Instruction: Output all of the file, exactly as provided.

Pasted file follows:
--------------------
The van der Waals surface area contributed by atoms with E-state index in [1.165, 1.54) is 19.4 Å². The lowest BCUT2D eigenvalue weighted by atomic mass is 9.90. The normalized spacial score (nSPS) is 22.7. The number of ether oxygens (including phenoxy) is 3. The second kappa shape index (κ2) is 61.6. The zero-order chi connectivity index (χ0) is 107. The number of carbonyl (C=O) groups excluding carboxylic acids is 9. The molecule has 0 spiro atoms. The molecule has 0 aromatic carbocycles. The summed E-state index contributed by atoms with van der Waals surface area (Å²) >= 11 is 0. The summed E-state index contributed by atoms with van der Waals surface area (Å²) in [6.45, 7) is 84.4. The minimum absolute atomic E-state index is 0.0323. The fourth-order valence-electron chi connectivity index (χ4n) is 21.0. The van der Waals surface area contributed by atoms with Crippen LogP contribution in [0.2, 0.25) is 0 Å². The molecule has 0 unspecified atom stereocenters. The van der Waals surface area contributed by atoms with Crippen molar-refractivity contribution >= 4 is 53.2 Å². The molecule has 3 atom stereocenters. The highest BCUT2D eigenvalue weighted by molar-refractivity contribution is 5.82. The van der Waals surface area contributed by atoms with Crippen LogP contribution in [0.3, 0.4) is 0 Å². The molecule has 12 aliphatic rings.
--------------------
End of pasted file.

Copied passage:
The van der Waals surface area contributed by atoms with E-state index in [1.165, 1.54) is 19.4 Å². The lowest BCUT2D eigenvalue weighted by atomic mass is 9.90. The normalized spacial score (nSPS) is 22.7. The number of ether oxygens (including phenoxy) is 3. The second kappa shape index (κ2) is 61.6. The zero-order chi connectivity index (χ0) is 107. The number of carbonyl (C=O) groups excluding carboxylic acids is 9. The molecule has 0 spiro atoms. The molecule has 0 aromatic carbocycles. The summed E-state index contributed by atoms with van der Waals surface area (Å²) >= 11 is 0. The summed E-state index contributed by atoms with van der Waals surface area (Å²) in [6.45, 7) is 84.4. The minimum absolute atomic E-state index is 0.0323. The fourth-order valence-electron chi connectivity index (χ4n) is 21.0. The van der Waals surface area contributed by atoms with Crippen LogP contribution in [0.2, 0.25) is 0 Å². The molecule has 0 unspecified atom stereocenters. The van der Waals surface area contributed by atoms with Crippen molar-refractivity contribution >= 4 is 53.2 Å². The molecule has 3 atom stereocenters. The highest BCUT2D eigenvalue weighted by molar-refractivity contribution is 5.82. The van der Waals surface area contributed by atoms with Crippen LogP contribution in [0.3, 0.4) is 0 Å². The molecule has 12 aliphatic rings.